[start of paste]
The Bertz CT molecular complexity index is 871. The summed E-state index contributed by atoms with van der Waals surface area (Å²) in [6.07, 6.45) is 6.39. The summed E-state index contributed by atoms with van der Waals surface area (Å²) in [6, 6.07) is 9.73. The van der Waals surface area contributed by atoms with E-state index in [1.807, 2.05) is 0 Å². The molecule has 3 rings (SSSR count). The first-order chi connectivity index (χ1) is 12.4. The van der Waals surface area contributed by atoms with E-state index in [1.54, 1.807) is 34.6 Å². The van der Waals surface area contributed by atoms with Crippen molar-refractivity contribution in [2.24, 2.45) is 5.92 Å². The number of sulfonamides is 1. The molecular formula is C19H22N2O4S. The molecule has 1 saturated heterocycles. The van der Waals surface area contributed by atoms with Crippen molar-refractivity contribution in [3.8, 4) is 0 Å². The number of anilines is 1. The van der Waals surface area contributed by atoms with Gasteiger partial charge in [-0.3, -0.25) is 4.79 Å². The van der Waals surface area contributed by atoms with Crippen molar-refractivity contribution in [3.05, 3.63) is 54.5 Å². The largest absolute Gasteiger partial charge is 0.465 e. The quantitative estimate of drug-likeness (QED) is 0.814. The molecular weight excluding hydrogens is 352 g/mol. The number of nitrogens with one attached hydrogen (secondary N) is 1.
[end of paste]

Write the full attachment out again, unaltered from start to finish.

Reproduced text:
The Bertz CT molecular complexity index is 871. The summed E-state index contributed by atoms with van der Waals surface area (Å²) in [6.07, 6.45) is 6.39. The summed E-state index contributed by atoms with van der Waals surface area (Å²) in [6, 6.07) is 9.73. The van der Waals surface area contributed by atoms with E-state index in [1.807, 2.05) is 0 Å². The molecule has 3 rings (SSSR count). The first-order chi connectivity index (χ1) is 12.4. The van der Waals surface area contributed by atoms with E-state index in [1.54, 1.807) is 34.6 Å². The van der Waals surface area contributed by atoms with Crippen molar-refractivity contribution in [2.24, 2.45) is 5.92 Å². The number of sulfonamides is 1. The molecular formula is C19H22N2O4S. The molecule has 1 saturated heterocycles. The van der Waals surface area contributed by atoms with Crippen molar-refractivity contribution in [3.8, 4) is 0 Å². The number of anilines is 1. The van der Waals surface area contributed by atoms with Gasteiger partial charge in [-0.3, -0.25) is 4.79 Å². The van der Waals surface area contributed by atoms with Crippen molar-refractivity contribution in [3.05, 3.63) is 54.5 Å². The largest absolute Gasteiger partial charge is 0.465 e. The quantitative estimate of drug-likeness (QED) is 0.814. The molecular weight excluding hydrogens is 352 g/mol. The number of nitrogens with one attached hydrogen (secondary N) is 1.